Setting the course for civil rights and liberties in the 1950s and ’60s, Earl Warren, the 14th chief justice of the U.S. Supreme Court, dedicated half a century to serving in public office. The former Republican politician and California’s only three-term governor, was appointed to the court by President Dwight D. Eisenhower in 1953. At the time, the president noted Warren represented “the kind of political, economic, and social thinking that I believe we need on the Supreme Court.” However, following Warren’s landmark rulings on cases such as the landmark Brown v. Board of Education that banned school segregation, Eisenhower would come to call the appointment “the biggest damned-fool mistake I ever made.”
Early Life and Career
Born March 19, 1891, in Los Angeles to working-class Scandinavian immigrants (his father worked for Southern Pacific Railroad), Warren grew up in Bakersfield, California, working summer jobs in railroading. He attended the University of California, Berkeley, where he received both his undergraduate and law degrees, and began practicing private law in San Francisco.
Warren then served stateside in the U.S. Army during World War I from 1917-1918, and started his career in public service the next year, first as a judiciary committee clerk for the California State Legislature, and soon moving to a position of deputy city attorney of Oakland. He then served as deputy district attorney, chief deputy district attorney and district attorney for Alameda County, and was elected attorney general of California in 1939, holding the position until 1943.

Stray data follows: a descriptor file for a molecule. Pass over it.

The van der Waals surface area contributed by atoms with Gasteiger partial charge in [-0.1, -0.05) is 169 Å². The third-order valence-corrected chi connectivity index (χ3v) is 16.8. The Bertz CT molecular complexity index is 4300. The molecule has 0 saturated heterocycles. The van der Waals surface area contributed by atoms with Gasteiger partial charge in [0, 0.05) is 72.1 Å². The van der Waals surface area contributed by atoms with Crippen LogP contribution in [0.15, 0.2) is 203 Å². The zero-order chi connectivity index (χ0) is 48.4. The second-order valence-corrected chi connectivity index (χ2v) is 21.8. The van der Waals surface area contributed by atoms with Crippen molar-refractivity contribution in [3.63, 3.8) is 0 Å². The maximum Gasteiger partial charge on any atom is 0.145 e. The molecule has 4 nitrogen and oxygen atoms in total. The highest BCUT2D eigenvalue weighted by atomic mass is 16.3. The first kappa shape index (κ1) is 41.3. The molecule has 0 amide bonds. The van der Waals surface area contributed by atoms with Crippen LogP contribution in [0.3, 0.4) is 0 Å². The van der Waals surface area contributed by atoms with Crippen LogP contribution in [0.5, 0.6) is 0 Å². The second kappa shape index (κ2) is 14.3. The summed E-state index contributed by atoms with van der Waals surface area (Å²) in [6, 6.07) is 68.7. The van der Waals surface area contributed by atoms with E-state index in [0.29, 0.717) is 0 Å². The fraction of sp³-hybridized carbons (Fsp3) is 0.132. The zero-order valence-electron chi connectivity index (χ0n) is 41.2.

On January 4, 1943, Warren was sworn in as the governor of California, serving three terms. His legacy included the 1946 signing of the United Nations Charter in San Francisco, increasing unemployment insurance and pensions for the elderly, reducing the state sales tax, subsidizing child care centers and instituting prison reforms. He was a supporter of Japanese-American internment, a position he later said he “deeply regretted.”
In 1948, Warren was the Republican candidate for vice president, running with Gov. Thomas Dewey and losing the election to the Democratic ticket of Harry S. Truman and Sen. Alben Barkley. He also ran as a Republican presidential candidate in 1952 (Eisenhower won the party’s nomination).
Truman was later known to say Warren was a “Democrat and doesn’t know it,” the justice recalled in an interview with the Truman Library.
In 1953, during Warren’s third term as governor, Eisenhower nominated the fiscally conservative but socially progressive Warren to the U.S. Supreme Court as chief justice, succeeding Chief Justice Fred Vinson who died of a heart attack. Warren was confirmed by the U.S. Senate on March 1, 1954.
Brown v. Board of Education
Warren resigned his position of governor and served nearly 16 years as chief justice from 1953-1969. But just two months into his term, he began hearing oral arguments in the historic Brown v. Board of Education case. Overruling 1896’s Plessy v. Ferguson “separate but equal” verdict, the landmark decision found the case violated the equal protection clause of the Constitution’s 14th Amendment. While the Vinson court was strongly divided on the case, the Warren court, rehearing arguments made by Thurgood Marshall, was unanimous in its May 17, 1954 opinion.